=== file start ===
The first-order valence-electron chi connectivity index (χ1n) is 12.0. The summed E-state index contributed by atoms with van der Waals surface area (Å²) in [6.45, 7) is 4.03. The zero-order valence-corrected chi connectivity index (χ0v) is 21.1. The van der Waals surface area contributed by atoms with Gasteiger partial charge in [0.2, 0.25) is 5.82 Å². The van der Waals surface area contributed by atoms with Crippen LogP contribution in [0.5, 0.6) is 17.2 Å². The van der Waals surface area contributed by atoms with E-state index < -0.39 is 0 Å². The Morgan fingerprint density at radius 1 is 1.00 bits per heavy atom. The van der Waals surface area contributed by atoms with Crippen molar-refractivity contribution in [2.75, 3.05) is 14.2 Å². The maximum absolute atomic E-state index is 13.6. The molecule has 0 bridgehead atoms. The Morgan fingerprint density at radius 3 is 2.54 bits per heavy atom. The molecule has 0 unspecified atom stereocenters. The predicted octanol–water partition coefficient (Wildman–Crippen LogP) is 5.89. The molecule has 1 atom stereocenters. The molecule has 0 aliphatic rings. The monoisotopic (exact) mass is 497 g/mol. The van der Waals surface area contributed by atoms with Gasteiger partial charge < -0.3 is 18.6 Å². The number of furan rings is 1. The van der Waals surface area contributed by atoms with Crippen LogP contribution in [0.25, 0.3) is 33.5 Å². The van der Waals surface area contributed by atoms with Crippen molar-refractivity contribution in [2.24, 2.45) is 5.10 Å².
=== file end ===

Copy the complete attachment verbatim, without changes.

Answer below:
The first-order valence-electron chi connectivity index (χ1n) is 12.0. The summed E-state index contributed by atoms with van der Waals surface area (Å²) in [6.45, 7) is 4.03. The zero-order valence-corrected chi connectivity index (χ0v) is 21.1. The van der Waals surface area contributed by atoms with Gasteiger partial charge in [0.2, 0.25) is 5.82 Å². The van der Waals surface area contributed by atoms with Crippen LogP contribution in [0.5, 0.6) is 17.2 Å². The van der Waals surface area contributed by atoms with E-state index < -0.39 is 0 Å². The Morgan fingerprint density at radius 1 is 1.00 bits per heavy atom. The van der Waals surface area contributed by atoms with Crippen molar-refractivity contribution in [2.75, 3.05) is 14.2 Å². The maximum absolute atomic E-state index is 13.6. The molecule has 0 bridgehead atoms. The Morgan fingerprint density at radius 3 is 2.54 bits per heavy atom. The molecule has 0 unspecified atom stereocenters. The predicted octanol–water partition coefficient (Wildman–Crippen LogP) is 5.89. The molecule has 1 atom stereocenters. The molecule has 0 aliphatic rings. The monoisotopic (exact) mass is 497 g/mol. The van der Waals surface area contributed by atoms with Gasteiger partial charge < -0.3 is 18.6 Å². The number of furan rings is 1. The van der Waals surface area contributed by atoms with Crippen LogP contribution in [0.25, 0.3) is 33.5 Å². The van der Waals surface area contributed by atoms with Crippen molar-refractivity contribution in [2.24, 2.45) is 5.10 Å².